(PCM) When Larry Atkins set out to write about media bias in “Skewed,” he did not realize just how important, and timely, his book would become amid the current complicated political climate.
“Skewed: A Critical Thinker’s Guide to Media Bias,” (Prometheus) has been a labor of love from this established journalist, attorney and Philadelphia-area journalism professor.
In “Skewed,” Atkins, a longtime adjunct professor of journalism at Temple University, Montgomery County Community College and Arcadia University, lays out the difference between “neutral and balanced” news and advocacy journalism. He highlights the urgency for media consumers to recognize this difference.
Atkins has written more than 400 articles, op-eds, and essays for noted publications, including The Chicago Tribune, the Baltimore Sun, the Christian Science Monitor, the Los Angeles Daily News, the Dallas Morning News, the Huffington Post, the Washington Post, and the Philadelphia Inquirer.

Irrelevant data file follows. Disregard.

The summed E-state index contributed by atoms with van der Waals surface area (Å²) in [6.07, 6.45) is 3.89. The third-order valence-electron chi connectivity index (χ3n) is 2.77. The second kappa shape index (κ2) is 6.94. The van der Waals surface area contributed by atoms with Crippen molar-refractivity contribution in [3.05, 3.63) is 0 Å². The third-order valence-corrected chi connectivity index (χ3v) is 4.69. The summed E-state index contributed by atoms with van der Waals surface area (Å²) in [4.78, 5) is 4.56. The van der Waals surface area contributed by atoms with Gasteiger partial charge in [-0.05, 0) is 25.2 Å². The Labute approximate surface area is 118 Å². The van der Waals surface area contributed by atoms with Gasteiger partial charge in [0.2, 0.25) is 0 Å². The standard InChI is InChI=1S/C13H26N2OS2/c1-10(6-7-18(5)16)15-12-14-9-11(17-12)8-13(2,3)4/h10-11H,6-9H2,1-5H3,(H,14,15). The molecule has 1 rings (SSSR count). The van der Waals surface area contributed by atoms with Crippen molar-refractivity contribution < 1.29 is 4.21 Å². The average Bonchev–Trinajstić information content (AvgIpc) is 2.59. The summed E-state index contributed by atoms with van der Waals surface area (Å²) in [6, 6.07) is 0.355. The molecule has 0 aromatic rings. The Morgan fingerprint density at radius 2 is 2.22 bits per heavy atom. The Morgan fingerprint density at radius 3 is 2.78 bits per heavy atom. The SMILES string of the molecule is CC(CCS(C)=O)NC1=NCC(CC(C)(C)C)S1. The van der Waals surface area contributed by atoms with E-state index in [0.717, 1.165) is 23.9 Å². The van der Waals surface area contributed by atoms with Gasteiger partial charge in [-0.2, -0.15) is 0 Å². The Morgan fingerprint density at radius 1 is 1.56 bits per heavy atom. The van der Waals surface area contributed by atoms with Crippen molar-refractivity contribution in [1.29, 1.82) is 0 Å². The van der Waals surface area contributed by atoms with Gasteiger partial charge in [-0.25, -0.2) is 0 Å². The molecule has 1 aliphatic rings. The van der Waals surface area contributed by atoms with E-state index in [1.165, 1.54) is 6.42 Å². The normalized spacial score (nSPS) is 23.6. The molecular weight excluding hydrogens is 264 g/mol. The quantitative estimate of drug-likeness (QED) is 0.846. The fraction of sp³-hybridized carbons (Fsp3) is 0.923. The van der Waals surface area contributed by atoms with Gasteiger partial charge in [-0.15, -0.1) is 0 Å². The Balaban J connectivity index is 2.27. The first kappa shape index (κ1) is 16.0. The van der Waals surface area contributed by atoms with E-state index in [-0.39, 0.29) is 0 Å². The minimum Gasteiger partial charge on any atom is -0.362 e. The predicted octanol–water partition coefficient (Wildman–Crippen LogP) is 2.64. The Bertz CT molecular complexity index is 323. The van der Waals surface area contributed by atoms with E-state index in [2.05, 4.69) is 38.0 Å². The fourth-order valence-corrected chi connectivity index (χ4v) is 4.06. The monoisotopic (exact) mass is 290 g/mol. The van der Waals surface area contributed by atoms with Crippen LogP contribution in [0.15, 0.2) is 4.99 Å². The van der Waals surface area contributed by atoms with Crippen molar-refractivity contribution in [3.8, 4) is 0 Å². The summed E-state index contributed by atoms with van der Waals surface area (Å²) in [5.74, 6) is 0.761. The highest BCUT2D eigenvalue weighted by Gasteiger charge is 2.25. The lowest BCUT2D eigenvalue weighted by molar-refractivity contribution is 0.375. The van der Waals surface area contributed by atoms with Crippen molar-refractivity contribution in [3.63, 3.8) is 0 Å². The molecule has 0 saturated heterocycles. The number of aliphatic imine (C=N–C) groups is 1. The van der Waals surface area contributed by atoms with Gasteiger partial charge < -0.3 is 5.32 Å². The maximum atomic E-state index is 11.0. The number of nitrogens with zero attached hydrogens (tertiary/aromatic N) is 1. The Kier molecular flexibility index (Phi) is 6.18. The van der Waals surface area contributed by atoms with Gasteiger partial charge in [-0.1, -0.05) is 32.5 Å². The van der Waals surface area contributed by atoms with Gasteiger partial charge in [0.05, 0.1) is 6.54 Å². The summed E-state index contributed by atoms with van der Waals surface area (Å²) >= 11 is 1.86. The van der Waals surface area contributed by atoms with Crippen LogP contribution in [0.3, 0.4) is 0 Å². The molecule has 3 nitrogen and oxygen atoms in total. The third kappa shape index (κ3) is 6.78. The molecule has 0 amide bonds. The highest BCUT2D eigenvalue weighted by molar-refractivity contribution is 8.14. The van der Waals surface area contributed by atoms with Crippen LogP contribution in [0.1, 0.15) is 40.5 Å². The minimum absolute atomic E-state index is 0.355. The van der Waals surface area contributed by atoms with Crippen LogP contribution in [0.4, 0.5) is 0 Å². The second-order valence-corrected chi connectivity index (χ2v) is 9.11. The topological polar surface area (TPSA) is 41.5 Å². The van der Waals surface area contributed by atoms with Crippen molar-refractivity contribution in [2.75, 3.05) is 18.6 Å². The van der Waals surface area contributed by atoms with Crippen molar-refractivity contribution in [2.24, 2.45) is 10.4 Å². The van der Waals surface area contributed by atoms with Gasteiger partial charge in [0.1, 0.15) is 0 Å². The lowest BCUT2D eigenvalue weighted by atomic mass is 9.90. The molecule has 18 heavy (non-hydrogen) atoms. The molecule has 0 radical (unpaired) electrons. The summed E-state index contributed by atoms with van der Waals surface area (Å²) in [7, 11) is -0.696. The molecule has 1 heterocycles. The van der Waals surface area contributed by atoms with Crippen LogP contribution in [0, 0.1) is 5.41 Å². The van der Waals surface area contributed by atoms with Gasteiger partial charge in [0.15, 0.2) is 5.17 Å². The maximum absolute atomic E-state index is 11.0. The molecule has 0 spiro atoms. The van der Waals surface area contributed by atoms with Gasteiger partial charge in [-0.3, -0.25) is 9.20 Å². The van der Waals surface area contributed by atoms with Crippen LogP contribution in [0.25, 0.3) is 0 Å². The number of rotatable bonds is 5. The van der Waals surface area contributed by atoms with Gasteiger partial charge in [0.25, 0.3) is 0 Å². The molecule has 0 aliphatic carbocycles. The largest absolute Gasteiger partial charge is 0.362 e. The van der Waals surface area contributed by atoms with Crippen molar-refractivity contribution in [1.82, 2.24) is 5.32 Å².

The book “Skewed” is timely, given the current and ongoing debate over “fake news” versus reputable journalism. Atkins’ concern is that advocacy journalism — “a type of reporting in which the reporter gives an opinion or point of view and uses stories to advance an agenda,” — is tearing America apart.
He said that he wrote his new book, which is gaining great attention during the media frenzy surrounding the Trump Administration, because of his long interest in journalism, and “the increase of advocacy, agenda driven journalism like Fox News, MSNBC, conservative talk radio, and liberal and conservative websites has arisen substantially in the last 25 years. “